Delhi to Varanasi

After Agra, I went to Delhi to meet Helene who was flying over from the UK for two weeks. I didn’t see much of Delhi because we flew to Varanasi on the same day that she landed.

For some people, Varanasi represents real India. All the icons are here: snake charmers, people begging (with and without disabilities), cremations on the Ganges, bazaars in labyrinthine narrow streets, noise, pollution, dirt, spitting (sometimes red paan saliva), bathing in the Ganges, and sadhus.

Years ago, this is what I imagined India to be like. It was one reason I didn’t come to India earlier: I thought I would find it a harrowing experience. However, from what I’ve seen of India over the past few months, Varanasi is now the exception not the norm.

For Helene, returning to India after twelve years, Varanasi was an assault on the senses. The dust, dirt and noise that we saw on her first full day overwhelmed her. Being used to it, I had not realised how hard India can sometimes be to newcomers. I had forgotten what my first few days were like. Subsequently we paced ourselves better. Walking along the ghats (the steps by the river) was especially tranquil. However, even the ghats had a flip side. There are some aspects of Varanasi that you cannot avoid.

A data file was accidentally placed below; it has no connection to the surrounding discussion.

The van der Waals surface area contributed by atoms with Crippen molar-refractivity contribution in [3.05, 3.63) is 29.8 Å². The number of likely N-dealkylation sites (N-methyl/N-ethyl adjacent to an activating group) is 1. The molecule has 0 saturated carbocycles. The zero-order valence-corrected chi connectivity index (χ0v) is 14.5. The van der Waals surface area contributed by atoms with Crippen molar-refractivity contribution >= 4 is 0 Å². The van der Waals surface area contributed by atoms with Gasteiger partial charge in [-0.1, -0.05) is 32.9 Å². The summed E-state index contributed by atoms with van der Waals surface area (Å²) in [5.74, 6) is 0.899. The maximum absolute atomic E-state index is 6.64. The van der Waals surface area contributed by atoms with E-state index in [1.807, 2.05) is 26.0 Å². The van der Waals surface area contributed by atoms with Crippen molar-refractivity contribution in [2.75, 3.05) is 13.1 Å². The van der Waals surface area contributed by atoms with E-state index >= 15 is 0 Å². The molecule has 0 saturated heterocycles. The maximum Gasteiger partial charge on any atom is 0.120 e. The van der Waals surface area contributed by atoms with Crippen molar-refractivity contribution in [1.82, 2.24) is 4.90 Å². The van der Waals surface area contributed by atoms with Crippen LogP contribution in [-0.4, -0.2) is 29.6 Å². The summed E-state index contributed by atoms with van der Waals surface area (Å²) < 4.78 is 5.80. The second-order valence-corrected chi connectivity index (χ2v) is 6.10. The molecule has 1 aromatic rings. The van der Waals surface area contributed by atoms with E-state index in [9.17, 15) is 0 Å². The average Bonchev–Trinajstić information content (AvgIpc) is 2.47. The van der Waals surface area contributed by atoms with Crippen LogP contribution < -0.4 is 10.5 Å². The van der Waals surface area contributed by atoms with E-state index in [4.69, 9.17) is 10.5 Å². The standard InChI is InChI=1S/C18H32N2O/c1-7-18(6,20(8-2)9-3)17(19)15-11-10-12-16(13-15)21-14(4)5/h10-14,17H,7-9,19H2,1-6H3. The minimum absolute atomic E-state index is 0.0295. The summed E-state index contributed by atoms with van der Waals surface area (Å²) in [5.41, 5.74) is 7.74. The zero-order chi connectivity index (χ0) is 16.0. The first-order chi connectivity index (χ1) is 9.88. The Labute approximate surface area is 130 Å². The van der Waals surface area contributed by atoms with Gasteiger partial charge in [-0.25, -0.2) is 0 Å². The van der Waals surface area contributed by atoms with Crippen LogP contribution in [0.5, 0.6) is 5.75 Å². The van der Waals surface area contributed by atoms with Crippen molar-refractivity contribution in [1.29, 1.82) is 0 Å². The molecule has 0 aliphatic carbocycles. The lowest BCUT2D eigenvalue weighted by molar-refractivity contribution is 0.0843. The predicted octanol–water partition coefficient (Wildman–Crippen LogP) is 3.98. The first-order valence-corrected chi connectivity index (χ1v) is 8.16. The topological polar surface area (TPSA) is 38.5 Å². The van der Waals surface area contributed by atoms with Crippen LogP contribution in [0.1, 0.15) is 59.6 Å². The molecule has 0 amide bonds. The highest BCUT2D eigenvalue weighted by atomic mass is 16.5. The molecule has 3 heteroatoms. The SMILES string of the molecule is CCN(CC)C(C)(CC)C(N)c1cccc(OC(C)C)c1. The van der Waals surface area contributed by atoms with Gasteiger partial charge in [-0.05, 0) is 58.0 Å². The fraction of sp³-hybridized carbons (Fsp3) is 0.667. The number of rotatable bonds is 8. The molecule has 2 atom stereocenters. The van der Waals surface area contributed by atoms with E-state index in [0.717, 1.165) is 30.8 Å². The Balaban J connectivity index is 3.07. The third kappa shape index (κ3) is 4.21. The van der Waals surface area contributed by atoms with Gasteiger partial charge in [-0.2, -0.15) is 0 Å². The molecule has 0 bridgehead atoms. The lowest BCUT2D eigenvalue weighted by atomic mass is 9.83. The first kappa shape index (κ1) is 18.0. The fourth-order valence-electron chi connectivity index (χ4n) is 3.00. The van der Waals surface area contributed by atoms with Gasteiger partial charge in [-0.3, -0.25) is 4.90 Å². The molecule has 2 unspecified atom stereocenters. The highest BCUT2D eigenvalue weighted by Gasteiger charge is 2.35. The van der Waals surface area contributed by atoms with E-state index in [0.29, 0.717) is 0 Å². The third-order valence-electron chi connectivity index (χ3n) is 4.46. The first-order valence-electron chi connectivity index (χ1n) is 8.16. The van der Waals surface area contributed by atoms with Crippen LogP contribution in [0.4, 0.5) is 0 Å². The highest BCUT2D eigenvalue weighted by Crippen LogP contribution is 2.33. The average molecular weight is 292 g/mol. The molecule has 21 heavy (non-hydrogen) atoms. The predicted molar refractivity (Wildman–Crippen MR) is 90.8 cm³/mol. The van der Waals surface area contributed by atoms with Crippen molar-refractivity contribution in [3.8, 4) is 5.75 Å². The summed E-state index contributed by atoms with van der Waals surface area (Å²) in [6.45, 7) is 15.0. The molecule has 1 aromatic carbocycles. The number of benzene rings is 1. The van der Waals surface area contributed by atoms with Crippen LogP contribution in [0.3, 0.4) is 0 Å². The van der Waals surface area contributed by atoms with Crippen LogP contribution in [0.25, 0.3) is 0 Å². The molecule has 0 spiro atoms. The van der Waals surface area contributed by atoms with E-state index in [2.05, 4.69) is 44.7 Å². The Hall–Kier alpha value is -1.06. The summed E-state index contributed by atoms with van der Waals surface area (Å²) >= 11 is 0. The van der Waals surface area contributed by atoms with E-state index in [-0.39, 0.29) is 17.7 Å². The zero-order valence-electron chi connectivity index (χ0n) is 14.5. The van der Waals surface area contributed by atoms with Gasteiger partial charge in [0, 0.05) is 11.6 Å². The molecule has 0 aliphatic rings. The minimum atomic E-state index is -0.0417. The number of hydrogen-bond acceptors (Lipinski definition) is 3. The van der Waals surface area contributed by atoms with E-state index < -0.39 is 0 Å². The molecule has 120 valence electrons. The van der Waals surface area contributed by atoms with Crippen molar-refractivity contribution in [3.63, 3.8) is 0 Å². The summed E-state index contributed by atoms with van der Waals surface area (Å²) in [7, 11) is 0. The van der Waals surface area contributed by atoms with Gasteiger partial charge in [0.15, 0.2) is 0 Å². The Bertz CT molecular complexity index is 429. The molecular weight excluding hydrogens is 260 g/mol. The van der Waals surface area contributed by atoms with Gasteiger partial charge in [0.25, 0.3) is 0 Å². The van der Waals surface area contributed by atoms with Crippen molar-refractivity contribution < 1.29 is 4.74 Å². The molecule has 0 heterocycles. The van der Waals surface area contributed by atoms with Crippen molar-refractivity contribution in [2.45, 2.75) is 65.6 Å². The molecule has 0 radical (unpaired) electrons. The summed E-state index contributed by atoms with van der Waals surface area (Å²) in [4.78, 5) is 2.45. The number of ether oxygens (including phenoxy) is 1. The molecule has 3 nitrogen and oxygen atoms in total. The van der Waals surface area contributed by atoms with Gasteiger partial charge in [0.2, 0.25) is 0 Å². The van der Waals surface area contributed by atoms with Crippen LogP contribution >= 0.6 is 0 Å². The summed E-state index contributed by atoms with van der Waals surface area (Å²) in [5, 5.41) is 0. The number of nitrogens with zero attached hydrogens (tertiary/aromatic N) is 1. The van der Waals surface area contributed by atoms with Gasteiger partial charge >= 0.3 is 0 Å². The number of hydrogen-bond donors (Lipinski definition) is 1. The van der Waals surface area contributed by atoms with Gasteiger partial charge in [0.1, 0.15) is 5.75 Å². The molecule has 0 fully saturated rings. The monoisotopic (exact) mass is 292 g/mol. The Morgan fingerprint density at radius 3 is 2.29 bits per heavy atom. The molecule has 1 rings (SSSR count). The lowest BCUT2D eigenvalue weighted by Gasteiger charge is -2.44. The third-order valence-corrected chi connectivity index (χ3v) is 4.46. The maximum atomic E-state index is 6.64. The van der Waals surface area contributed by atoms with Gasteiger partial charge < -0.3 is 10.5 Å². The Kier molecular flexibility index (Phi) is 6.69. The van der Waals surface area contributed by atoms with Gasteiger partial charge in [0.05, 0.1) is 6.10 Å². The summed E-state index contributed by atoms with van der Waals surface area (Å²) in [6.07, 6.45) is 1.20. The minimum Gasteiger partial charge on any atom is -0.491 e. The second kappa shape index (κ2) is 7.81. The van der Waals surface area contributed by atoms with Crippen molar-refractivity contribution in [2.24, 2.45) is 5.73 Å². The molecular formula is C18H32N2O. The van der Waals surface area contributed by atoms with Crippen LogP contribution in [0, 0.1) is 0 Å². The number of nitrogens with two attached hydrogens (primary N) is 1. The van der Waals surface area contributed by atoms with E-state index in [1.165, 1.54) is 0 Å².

Death is a visible part of everyday life in Varanasi – whether it’s locals dying or those who have specifically come to Varanasi to die. This is no bad thing but it is gruelling to witness. For some people who come to Varanasi to die, there is a place they can stay. They have two weeks to die. I don’t know what happens if they’re still alive after two weeks. You see people dying on the ghats. You see dead people fully wrapped in cloth being stretchered through the streets to the ghats. And you see the dead being cremated on the ghats throughout the day. Wood is stockpiled ready for the next cremation.

We went on an early morning boat ride and were not discouraged to take photos of people being cremated. To many tourists, this was an unfamiliar sight. It triggered the usual flurry of photographs.

It’s easy to become voyeuristic unless you remember these are real people dying or being cremated, sometimes alone, sometimes surrounded by loved ones.

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